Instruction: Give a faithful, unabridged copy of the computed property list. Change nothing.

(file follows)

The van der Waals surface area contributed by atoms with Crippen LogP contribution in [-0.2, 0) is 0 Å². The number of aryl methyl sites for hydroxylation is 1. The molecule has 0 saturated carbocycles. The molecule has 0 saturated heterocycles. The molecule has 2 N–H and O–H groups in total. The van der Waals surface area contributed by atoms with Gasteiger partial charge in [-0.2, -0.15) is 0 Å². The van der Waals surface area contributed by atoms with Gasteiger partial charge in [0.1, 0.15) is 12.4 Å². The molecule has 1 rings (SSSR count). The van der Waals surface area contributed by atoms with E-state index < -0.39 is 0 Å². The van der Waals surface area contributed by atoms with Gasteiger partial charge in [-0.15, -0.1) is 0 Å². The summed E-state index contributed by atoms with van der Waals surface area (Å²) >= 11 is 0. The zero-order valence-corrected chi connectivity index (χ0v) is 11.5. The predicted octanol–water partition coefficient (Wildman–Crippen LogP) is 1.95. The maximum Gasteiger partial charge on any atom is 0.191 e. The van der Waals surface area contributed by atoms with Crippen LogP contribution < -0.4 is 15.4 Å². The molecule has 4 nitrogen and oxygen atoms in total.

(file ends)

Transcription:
The van der Waals surface area contributed by atoms with Crippen LogP contribution in [-0.2, 0) is 0 Å². The number of aryl methyl sites for hydroxylation is 1. The molecule has 0 saturated carbocycles. The molecule has 0 saturated heterocycles. The molecule has 2 N–H and O–H groups in total. The van der Waals surface area contributed by atoms with Gasteiger partial charge in [-0.2, -0.15) is 0 Å². The van der Waals surface area contributed by atoms with Gasteiger partial charge in [0.1, 0.15) is 12.4 Å². The molecule has 1 rings (SSSR count). The van der Waals surface area contributed by atoms with E-state index < -0.39 is 0 Å². The van der Waals surface area contributed by atoms with Gasteiger partial charge in [-0.15, -0.1) is 0 Å². The summed E-state index contributed by atoms with van der Waals surface area (Å²) >= 11 is 0. The zero-order valence-corrected chi connectivity index (χ0v) is 11.5. The predicted octanol–water partition coefficient (Wildman–Crippen LogP) is 1.95. The maximum Gasteiger partial charge on any atom is 0.191 e. The van der Waals surface area contributed by atoms with Crippen LogP contribution < -0.4 is 15.4 Å². The molecule has 4 nitrogen and oxygen atoms in total.